When public relations consultant Elena “Jingjing” Villanueva-Romero turns 65 in 2018, she would have traveled to 65 countries and 66 provinces in her home country.
Happy memories of her travels have been documented in her acrylic-on-canvas paintings. Since March this year, she has finished 70 works while recovering from chemotherapy and radiation.
Romero underscores that she is now hale and hearty. Her battle with breast cancer was known only to family and close friends. And now she celebrates her victory through her debut art exhibit, “Postcards from Mamita,” at the Wellington Centre, Bonifacio Global City on July 25.
“Mamita” is her six grandchildren’s term of endearment for her. Artworks of her travels are compiled in books for the grandchildren.
Four years ago, a mammogram detected an enlarged but benign axillary lymph node, 1.8 centimeters, on her left breast. Romero hoped that it posed no danger. Every year, mammograms saw the node increase in size until it was 2.9 cm in 2016.
“I never felt anything. There was no pain,” she says.
She took several tests, including a biopsy. Her surgeon-friend Dr. George Logarta advised Romero’s children that family members should be around when he read the biopsy. The findings: metastatic adenocarcinoma, a malignant tumor that develops in the glands that border the inside of the organs. In her case, it was on the breast ear.
Her doctor son, Oliver Romero, and his fraternity brothers, helped select the best doctors for her.
The battle with cancer didn’t stop Romero from pursuing her passion—traveling. She had been touring since college; her only indulgence is to see the world. Hence, before surgery, she went on a pilgrimage to Russia, Estonia, Latvia, Lithuania and Poland.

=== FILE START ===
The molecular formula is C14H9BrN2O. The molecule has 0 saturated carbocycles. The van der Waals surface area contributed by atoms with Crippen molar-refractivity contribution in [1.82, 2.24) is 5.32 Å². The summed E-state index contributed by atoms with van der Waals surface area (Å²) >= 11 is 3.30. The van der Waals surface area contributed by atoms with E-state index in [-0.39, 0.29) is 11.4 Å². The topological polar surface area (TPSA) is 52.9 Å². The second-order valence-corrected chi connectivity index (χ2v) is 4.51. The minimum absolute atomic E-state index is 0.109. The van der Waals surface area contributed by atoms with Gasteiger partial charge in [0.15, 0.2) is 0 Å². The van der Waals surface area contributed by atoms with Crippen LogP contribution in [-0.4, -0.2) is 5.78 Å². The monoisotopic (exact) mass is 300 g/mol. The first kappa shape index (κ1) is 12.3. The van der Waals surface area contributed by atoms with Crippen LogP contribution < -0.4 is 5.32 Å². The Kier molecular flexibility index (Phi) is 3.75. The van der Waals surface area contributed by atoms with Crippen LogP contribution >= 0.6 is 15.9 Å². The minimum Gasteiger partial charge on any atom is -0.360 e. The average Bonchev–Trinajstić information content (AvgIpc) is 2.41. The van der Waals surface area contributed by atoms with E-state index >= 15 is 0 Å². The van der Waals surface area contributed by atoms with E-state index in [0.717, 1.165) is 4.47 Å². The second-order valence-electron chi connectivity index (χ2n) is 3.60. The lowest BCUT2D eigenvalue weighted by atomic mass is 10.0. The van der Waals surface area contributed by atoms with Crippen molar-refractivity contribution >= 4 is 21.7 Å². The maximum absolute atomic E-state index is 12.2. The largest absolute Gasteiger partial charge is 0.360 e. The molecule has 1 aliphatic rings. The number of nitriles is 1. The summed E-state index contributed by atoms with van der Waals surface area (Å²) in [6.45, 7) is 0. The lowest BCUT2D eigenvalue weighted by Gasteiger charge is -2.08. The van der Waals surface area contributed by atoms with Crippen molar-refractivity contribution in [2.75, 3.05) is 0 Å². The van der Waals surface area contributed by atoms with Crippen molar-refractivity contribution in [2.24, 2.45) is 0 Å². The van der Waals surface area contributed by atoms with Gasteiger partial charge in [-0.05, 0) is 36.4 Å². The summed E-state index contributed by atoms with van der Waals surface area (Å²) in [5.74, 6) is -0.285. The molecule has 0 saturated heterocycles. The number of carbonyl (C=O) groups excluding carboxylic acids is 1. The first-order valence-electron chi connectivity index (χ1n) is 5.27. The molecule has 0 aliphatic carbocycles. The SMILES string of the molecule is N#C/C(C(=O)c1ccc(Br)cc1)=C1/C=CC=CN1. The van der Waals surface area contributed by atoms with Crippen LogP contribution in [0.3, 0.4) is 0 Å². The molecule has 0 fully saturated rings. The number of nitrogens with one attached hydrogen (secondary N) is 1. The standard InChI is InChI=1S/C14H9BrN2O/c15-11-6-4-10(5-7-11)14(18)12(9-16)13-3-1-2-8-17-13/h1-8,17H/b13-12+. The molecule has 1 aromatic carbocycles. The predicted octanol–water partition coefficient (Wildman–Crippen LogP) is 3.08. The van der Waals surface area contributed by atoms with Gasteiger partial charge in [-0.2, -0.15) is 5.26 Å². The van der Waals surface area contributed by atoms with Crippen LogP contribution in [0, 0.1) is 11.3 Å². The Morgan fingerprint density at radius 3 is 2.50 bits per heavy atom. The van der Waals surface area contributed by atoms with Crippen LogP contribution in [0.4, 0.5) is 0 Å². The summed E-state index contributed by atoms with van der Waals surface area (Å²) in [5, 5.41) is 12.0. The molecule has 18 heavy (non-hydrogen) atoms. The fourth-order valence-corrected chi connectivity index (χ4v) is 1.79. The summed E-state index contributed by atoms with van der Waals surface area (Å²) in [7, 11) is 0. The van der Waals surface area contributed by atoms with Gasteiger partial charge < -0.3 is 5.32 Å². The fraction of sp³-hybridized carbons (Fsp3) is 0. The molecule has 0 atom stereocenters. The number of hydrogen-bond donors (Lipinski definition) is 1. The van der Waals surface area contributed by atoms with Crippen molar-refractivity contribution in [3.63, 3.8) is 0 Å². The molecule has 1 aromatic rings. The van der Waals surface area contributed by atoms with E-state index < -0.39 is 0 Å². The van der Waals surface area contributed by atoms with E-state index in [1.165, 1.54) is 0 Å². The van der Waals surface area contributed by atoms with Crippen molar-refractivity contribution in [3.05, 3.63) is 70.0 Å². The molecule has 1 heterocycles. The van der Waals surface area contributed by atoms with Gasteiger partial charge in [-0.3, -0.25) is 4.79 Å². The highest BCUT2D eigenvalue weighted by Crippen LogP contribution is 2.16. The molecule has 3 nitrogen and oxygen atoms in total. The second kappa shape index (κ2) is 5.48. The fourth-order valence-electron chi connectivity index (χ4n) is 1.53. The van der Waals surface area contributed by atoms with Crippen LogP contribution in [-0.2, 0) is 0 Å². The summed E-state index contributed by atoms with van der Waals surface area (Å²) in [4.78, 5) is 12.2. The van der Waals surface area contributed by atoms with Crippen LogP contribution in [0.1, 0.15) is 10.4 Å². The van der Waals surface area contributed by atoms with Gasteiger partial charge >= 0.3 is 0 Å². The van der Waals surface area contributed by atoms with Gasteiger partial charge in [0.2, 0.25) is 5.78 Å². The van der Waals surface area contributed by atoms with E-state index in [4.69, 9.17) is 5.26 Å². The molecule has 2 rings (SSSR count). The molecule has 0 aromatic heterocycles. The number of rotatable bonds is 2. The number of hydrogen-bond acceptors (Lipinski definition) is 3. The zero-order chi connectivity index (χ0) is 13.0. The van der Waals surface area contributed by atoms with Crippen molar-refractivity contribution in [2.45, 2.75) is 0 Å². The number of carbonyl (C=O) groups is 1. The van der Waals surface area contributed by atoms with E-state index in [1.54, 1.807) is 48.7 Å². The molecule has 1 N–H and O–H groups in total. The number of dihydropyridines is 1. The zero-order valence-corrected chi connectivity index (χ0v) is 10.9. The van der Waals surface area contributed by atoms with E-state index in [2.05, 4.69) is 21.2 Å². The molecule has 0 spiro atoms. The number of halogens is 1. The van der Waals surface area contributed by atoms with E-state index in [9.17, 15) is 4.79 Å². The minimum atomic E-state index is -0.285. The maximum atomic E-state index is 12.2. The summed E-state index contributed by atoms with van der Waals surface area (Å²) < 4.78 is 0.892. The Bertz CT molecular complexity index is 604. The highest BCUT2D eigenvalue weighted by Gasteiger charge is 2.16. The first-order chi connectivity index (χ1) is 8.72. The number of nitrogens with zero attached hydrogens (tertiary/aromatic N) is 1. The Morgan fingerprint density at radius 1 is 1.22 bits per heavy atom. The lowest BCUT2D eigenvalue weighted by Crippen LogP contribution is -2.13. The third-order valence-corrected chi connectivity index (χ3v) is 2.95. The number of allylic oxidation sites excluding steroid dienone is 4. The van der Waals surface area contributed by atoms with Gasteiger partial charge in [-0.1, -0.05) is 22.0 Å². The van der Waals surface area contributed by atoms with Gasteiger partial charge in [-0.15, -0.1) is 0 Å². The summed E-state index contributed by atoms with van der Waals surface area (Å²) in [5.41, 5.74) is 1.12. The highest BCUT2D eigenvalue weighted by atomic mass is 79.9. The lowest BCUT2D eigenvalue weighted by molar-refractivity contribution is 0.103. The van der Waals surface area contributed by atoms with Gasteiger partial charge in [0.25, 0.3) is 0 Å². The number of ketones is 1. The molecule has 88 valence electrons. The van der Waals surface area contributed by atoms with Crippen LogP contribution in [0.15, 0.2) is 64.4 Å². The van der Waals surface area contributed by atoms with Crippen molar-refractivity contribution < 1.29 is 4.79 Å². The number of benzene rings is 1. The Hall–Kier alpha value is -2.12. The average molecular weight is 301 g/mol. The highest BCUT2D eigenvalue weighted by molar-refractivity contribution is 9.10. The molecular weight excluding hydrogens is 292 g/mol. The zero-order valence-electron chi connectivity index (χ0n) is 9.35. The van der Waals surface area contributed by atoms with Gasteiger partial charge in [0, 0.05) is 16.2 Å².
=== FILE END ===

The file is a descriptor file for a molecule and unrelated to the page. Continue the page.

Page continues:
Her oncologist, Dr. Beatrice Tiangco, allowed her to travel since her cancer was not a matter of life and death and the doctor believed in miracles.
Last November, Romero underwent modified radical mastectomy, removal of the entire left breast, at the National Kidney Insitute. Dr. Claudine Ordoñez, assisted by Dr. Richie Ragaza, removed 40 lymph nodes, 23 of which were malignant cells.
Her program included six cycles of chemical cocktails, radiation five times a week for six weeks and a daily oral pill for the next five years.
To cope with the pain, Romero underwent acupuncture under Joran Gancia of HealthDev Foundation, to help her sleep better at night.
Although she kept mum about her condition, friends still found out and started raising funds for her treatments and conducted prayer brigades.
“Love came from unexpected sources,” she says.
Romero spent her recovery period watching Netflix. To keep Romero’s time produc tive, her niece, Erica Abriol Santos, an art teacher for children, offered to give her painting lessons.
“Painting was always in my bucket list,” says Romero. In childhood, she wanted to express herself through visual arts but could not afford to buy crayons or watercolor. Her conservative family also discouraged it.
One day, Romero, then 10 years old, borrowed poster paint and started working. Her father got angry—it was against the family pride to borrow anything from anyone.